JEFFERSON CITY, Mo. — Local government agencies in Missouri can avoid common mistakes and take several steps to safeguard electronic data from hacking, theft and other disruptions according to a cybersecurity review published by Missouri Auditor Nicole Galloway. The Auditor released her annual summary of the most common cybersecurity risks found by her audits of local governments and courts, along with recommendations those agencies can follow to better safeguard data.
“Government faces the same cybersecurity challenges as the private industry, except that it’s taxpayer resources that are put in danger of being lost, misused or stolen when security controls are inadequate,” Auditor Galloway said. “Public entities must be proactive and vigilant when it comes to cybersecurity.”
The summary was compiled using local government and court audit reports issued between July 2021 and June 2022. Auditor Galloway’s office has released similar reports since 2015. The most common cybersecurity issues found by the audits were:
- Access – Former employees did not have their access removed promptly, and current employees had greater access to the computer system than what they needed to do their job.
- Passwords – The audits found system administrators were not requiring users to change their passwords periodically, passwords were shared by users, passwords were not required to be complex enough, and passwords were not required at all.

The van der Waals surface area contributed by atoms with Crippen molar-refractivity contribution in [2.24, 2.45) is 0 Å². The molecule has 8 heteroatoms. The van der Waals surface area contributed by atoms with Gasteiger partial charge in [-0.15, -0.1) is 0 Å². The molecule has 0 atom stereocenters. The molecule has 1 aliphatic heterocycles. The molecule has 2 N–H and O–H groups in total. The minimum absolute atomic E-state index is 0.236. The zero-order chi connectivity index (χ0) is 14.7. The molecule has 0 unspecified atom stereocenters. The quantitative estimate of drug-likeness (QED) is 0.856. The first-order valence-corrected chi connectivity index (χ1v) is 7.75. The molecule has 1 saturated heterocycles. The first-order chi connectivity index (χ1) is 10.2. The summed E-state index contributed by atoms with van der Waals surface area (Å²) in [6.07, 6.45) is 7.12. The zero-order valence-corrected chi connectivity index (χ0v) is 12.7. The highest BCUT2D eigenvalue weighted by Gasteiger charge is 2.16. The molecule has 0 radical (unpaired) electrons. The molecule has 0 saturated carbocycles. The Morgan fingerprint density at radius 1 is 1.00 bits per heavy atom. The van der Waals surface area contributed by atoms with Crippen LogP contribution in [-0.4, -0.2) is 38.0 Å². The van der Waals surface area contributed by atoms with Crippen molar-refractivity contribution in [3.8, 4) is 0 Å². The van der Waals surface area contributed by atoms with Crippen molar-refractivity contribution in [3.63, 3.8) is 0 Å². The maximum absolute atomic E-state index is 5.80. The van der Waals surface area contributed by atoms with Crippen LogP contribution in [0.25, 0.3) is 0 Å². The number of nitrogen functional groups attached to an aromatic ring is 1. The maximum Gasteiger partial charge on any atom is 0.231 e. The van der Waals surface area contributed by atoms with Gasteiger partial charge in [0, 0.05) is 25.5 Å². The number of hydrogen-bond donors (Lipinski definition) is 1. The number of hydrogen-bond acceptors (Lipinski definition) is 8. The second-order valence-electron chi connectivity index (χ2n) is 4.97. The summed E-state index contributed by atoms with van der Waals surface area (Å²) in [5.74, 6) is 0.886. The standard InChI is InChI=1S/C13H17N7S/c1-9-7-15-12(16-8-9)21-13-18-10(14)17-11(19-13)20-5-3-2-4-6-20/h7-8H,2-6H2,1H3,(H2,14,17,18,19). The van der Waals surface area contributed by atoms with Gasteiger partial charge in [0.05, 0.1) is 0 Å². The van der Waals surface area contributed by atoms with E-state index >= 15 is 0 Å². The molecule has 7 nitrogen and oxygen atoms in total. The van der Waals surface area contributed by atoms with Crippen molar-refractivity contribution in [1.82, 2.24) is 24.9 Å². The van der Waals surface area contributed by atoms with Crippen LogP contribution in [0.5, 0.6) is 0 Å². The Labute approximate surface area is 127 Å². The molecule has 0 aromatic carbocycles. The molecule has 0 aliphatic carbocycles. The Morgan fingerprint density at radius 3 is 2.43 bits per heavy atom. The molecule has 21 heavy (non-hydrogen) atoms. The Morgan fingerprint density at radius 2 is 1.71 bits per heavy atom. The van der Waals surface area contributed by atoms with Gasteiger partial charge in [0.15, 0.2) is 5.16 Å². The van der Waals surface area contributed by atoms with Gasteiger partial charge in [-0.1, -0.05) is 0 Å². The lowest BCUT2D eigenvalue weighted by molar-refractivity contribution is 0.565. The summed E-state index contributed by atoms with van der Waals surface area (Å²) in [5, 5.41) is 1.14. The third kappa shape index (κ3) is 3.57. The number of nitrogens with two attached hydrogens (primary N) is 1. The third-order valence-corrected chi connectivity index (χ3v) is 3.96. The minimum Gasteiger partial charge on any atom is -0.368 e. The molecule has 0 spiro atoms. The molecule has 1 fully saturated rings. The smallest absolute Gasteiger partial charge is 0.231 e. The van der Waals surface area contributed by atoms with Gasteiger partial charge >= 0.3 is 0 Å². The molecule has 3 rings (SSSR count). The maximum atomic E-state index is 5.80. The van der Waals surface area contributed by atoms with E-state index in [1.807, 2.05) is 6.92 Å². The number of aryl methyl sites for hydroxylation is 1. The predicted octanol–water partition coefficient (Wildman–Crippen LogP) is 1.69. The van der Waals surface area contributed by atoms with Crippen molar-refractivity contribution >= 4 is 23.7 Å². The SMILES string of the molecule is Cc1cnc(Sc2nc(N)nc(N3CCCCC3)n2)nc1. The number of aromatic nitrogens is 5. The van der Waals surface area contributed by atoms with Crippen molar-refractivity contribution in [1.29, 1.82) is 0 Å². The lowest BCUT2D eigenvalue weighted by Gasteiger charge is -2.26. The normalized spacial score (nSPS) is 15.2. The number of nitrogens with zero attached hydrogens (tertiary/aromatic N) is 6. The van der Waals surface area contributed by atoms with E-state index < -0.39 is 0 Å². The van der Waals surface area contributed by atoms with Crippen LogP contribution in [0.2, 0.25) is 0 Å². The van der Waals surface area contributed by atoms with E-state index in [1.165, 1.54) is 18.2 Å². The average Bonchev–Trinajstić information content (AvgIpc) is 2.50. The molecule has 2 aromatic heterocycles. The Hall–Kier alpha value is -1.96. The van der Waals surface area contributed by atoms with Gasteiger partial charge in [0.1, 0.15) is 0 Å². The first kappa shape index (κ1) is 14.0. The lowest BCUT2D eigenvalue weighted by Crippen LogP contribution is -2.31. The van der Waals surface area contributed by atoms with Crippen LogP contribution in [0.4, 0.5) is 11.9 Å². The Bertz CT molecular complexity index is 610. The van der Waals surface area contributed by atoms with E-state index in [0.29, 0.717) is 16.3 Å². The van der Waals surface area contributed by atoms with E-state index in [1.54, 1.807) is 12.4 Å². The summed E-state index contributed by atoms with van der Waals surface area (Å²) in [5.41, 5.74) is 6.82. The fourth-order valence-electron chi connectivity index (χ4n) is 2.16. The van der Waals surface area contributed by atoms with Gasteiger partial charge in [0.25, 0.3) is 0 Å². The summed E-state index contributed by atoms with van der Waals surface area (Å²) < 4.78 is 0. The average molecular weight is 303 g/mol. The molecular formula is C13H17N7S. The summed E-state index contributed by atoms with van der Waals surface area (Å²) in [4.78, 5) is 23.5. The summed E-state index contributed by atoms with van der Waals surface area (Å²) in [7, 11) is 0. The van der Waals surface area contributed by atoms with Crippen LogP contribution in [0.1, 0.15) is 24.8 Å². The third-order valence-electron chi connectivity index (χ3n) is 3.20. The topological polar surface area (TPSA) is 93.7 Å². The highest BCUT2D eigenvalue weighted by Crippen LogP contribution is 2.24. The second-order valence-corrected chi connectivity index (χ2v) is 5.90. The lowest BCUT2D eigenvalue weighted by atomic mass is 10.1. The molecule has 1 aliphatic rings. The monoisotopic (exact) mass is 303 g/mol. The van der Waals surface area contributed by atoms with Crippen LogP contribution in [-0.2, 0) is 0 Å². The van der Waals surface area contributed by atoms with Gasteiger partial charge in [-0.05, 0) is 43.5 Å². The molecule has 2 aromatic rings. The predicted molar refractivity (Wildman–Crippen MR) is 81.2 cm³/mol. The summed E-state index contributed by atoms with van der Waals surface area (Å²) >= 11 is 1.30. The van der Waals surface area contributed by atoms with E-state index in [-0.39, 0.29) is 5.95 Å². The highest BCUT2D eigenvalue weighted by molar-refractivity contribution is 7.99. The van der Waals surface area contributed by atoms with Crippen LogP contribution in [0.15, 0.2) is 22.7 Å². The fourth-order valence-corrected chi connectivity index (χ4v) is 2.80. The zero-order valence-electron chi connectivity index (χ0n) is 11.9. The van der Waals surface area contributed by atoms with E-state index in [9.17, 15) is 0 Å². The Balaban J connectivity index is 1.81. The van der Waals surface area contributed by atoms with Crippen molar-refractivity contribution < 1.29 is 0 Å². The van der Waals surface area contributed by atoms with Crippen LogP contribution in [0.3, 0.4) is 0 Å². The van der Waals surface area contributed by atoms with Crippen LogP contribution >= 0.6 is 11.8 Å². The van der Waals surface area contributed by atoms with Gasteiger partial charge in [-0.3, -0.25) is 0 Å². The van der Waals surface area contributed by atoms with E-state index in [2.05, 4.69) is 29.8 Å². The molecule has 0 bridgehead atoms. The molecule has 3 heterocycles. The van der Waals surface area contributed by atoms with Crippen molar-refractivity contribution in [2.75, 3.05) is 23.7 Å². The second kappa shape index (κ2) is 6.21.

- Security controls – Computers were not set to lock after a certain period of inactivity or after a certain number of unsuccessful log-on attempts. Antivirus protection software was not installed on computer systems.
- Backup and recovery – Data backups were not periodically made, stored at an off-site location, or periodically tested; one audit found that the local government did not have a plan in place to allow computer systems to be quickly restored in case of a disaster situation.
As part of each audit that found cybersecurity problems, Auditor Galloway made recommendations for the local governments to help protect electronic data. They include:
- Ensure user access rights are limited to only what is necessary to perform job duties and responsibilities;
- Ensure user access is promptly deleted following termination of employment;
- Ensuring passwords are periodically changed, are adequate for security, and that unique accounts and passwords are required for access;
- Ensure users understand the importance of maintaining the confidentiality of passwords;
- Putting controls in place to lock computers after inactivity or unsuccessful log-on attempts;
- Ensure computers and systems are adequately protected from computer viruses;
- Ensure data is regularly backed up, stored in a secure off-site location, and tested on a regular basis; and
- Develop a formal disaster recovery plan and periodically test and evaluate the plan.